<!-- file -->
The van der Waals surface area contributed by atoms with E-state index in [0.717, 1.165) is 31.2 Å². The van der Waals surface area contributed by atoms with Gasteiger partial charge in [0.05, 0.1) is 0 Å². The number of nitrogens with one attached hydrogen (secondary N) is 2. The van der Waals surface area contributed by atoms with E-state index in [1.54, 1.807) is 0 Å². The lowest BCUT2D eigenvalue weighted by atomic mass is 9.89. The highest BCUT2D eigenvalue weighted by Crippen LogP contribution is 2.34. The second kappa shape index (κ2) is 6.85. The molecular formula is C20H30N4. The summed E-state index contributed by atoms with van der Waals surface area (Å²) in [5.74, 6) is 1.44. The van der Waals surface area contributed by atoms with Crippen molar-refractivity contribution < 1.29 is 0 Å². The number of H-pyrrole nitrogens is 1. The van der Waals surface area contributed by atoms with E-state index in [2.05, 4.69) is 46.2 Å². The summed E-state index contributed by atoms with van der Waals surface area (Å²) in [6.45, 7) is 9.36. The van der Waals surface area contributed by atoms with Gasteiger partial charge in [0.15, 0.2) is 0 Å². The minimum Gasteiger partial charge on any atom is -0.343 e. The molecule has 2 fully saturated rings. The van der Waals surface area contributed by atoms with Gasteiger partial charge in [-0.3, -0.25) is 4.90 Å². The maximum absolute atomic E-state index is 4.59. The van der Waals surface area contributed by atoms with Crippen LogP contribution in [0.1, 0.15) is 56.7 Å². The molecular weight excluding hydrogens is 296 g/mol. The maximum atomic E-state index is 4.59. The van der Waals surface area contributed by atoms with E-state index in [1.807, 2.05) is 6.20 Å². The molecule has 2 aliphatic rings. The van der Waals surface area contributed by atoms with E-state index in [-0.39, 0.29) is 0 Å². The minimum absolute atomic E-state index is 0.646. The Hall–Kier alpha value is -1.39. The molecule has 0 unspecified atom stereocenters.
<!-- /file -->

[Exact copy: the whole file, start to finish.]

The van der Waals surface area contributed by atoms with E-state index in [0.717, 1.165) is 31.2 Å². The van der Waals surface area contributed by atoms with Gasteiger partial charge in [0.05, 0.1) is 0 Å². The number of nitrogens with one attached hydrogen (secondary N) is 2. The van der Waals surface area contributed by atoms with E-state index in [1.54, 1.807) is 0 Å². The lowest BCUT2D eigenvalue weighted by atomic mass is 9.89. The highest BCUT2D eigenvalue weighted by Crippen LogP contribution is 2.34. The second kappa shape index (κ2) is 6.85. The molecular formula is C20H30N4. The summed E-state index contributed by atoms with van der Waals surface area (Å²) in [5.74, 6) is 1.44. The van der Waals surface area contributed by atoms with Crippen molar-refractivity contribution < 1.29 is 0 Å². The number of H-pyrrole nitrogens is 1. The van der Waals surface area contributed by atoms with E-state index in [2.05, 4.69) is 46.2 Å². The summed E-state index contributed by atoms with van der Waals surface area (Å²) in [6.45, 7) is 9.36. The van der Waals surface area contributed by atoms with Gasteiger partial charge in [0.15, 0.2) is 0 Å². The minimum Gasteiger partial charge on any atom is -0.343 e. The molecule has 2 fully saturated rings. The van der Waals surface area contributed by atoms with Gasteiger partial charge in [-0.3, -0.25) is 4.90 Å². The maximum absolute atomic E-state index is 4.59. The van der Waals surface area contributed by atoms with Crippen LogP contribution in [0.1, 0.15) is 56.7 Å². The molecular weight excluding hydrogens is 296 g/mol. The maximum atomic E-state index is 4.59. The van der Waals surface area contributed by atoms with E-state index in [1.807, 2.05) is 6.20 Å². The molecule has 2 aliphatic rings. The van der Waals surface area contributed by atoms with E-state index in [-0.39, 0.29) is 0 Å². The minimum absolute atomic E-state index is 0.646. The Hall–Kier alpha value is -1.39. The molecule has 0 unspecified atom stereocenters.